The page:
In addition to the actual Form I-129F, the U.S. citizen petitioner must also submit the following items as part of the package:

  • USCIS Filing Fee
    You must pay the petition fee at the time of filing.
  • Proof of U.S. Citizenship
    You'll need to submit a photocopy of your U.S. birth certificate, U.S. passport, naturalization certificate or other evidence of citizenship.
  • Evidence that any Previous Marriages have been Terminated
    In short, you must submit proof that your previous marriages (if any) have ended. A divorce decree or death certificate is sufficient.
  • Passport-Style Photo
    All petitioners must submit a photo of themselves taken according to State Department standards for passport-style photos.
  • Evidence of In-Person Meeting with Fiancé
    You must prove that you have physically met your fiancé at least one time within the last two-year period. Online meetings do not count toward this requirement.
  • Evidence of Intention to Marry
    There must be evidence that the couple plans to get married within the 90-day window allowed by a K-1 visa based on a bona fide relationship.

USCIS may require additional evidence based on the petitioner’s answers in Form I-129F. For more detailed guidance on supporting documents, read evidence to submit with Form I-129F. When you prepare your petition through CitizenPath, we will generate personalized filing instructions based on your specific situation. In addition to a ready-to-sign petition, you’ll know exactly which items to submit in your petition package. We even guarantee your success.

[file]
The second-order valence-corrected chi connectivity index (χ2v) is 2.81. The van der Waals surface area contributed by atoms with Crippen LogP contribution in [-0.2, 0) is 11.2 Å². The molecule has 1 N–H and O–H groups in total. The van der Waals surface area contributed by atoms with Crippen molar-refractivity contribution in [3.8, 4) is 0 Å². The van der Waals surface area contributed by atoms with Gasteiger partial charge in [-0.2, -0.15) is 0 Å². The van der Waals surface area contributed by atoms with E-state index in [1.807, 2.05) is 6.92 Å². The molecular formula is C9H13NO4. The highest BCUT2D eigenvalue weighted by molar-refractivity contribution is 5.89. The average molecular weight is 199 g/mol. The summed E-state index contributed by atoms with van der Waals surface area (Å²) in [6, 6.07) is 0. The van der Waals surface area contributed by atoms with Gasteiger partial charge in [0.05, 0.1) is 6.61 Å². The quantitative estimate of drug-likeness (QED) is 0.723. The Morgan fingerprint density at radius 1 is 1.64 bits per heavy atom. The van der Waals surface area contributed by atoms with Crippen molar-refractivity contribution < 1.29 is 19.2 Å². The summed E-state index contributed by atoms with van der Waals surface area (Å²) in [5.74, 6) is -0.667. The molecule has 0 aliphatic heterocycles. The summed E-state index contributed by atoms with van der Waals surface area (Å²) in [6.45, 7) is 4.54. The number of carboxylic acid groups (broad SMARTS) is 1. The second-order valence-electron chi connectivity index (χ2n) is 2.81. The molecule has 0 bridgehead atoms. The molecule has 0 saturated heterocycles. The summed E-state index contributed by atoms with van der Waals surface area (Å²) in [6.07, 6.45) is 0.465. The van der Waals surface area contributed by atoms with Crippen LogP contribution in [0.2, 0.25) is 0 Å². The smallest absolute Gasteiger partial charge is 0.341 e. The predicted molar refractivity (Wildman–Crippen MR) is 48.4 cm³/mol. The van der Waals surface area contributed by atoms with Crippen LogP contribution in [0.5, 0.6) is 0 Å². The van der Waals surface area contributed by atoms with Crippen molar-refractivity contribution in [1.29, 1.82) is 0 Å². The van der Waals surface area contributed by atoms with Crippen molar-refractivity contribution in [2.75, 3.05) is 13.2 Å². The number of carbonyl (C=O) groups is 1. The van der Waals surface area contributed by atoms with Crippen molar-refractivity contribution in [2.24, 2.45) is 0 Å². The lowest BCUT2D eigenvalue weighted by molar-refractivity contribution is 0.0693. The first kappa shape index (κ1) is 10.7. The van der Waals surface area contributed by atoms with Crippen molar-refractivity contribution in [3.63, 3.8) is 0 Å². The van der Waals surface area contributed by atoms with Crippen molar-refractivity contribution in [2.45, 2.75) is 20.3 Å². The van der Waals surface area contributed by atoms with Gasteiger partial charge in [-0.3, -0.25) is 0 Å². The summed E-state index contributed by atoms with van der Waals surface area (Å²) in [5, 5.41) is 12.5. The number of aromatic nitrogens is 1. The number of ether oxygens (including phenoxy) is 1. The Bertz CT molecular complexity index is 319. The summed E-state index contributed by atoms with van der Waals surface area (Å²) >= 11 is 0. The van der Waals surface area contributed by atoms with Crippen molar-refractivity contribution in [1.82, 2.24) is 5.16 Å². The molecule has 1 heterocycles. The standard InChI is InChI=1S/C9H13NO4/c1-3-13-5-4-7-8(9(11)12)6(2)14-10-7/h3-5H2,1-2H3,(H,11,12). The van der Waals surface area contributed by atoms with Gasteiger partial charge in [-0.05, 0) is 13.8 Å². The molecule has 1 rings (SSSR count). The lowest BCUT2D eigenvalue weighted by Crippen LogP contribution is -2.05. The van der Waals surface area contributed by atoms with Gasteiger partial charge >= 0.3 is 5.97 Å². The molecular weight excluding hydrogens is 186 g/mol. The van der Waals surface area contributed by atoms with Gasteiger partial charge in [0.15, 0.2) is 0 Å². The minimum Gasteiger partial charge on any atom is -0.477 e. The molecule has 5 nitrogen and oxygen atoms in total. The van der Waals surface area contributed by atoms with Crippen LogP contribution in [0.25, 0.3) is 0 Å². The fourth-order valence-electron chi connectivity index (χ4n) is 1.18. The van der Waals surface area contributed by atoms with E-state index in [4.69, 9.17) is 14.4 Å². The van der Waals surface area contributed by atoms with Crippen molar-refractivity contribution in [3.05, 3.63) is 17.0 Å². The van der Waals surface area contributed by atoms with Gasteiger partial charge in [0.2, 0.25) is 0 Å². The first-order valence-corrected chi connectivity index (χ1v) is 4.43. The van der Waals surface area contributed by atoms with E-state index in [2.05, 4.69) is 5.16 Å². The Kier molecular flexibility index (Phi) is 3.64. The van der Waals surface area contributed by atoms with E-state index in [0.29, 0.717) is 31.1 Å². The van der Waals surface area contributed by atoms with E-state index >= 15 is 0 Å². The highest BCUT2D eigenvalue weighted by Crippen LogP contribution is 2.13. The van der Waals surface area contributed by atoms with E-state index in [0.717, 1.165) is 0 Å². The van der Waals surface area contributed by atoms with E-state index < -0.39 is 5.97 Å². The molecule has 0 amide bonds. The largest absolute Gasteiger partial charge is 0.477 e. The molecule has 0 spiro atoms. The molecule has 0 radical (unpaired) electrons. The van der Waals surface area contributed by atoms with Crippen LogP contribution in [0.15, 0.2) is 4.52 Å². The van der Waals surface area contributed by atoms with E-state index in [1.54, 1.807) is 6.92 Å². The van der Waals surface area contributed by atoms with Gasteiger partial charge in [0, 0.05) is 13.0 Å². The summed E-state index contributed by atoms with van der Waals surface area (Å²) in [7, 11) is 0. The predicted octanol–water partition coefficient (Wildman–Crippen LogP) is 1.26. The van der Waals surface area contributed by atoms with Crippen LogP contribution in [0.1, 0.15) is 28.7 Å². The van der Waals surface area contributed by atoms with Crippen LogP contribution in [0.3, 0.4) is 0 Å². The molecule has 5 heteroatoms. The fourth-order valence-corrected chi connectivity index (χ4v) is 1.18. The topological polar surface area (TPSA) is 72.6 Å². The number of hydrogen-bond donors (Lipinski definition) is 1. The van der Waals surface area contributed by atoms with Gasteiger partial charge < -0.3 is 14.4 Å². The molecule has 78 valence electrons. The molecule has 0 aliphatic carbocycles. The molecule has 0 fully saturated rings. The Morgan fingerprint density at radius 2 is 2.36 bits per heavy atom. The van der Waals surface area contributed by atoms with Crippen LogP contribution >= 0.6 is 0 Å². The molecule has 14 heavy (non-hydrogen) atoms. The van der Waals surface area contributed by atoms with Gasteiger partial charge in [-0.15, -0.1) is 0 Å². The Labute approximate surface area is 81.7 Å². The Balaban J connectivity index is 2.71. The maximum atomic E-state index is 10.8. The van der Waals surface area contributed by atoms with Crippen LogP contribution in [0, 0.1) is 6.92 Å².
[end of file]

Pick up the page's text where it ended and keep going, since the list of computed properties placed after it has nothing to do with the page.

Fiancé Visa Requirements

Once USCIS approves the I-129F petition, the U.S. Department of State will have additional fiancé visa requirements. USCIS will transfer the case to the National Visa Center (NVC). The beneficiary (foreign fiancé) will need to submit the following items to the NVC or U.S. embassy that is requesting them:

  • Form DS-160, Online Nonimmigrant Visa Application
  • Passport valid for at least six months beyond intended period of stay in the U.S.
  • Police clearance certificates from your present country of residence and all countries where you have lived for six months or more since age 16
  • Medical examination
  • Form I-134, Declaration of Financial Support
  • Passport-style photos (2)
  • Evidence any previous marriages have been terminated
  • Evidence of bona fide relationship with the U.S. citizen petitioner
  • Visa fees

Each U.S. embassy may have slightly different fiancé visa requirements and may request additional evidence. The consular officer may ask for additional information, such as photographs and other evidence of a bona fide relationship with the U.S. citizen.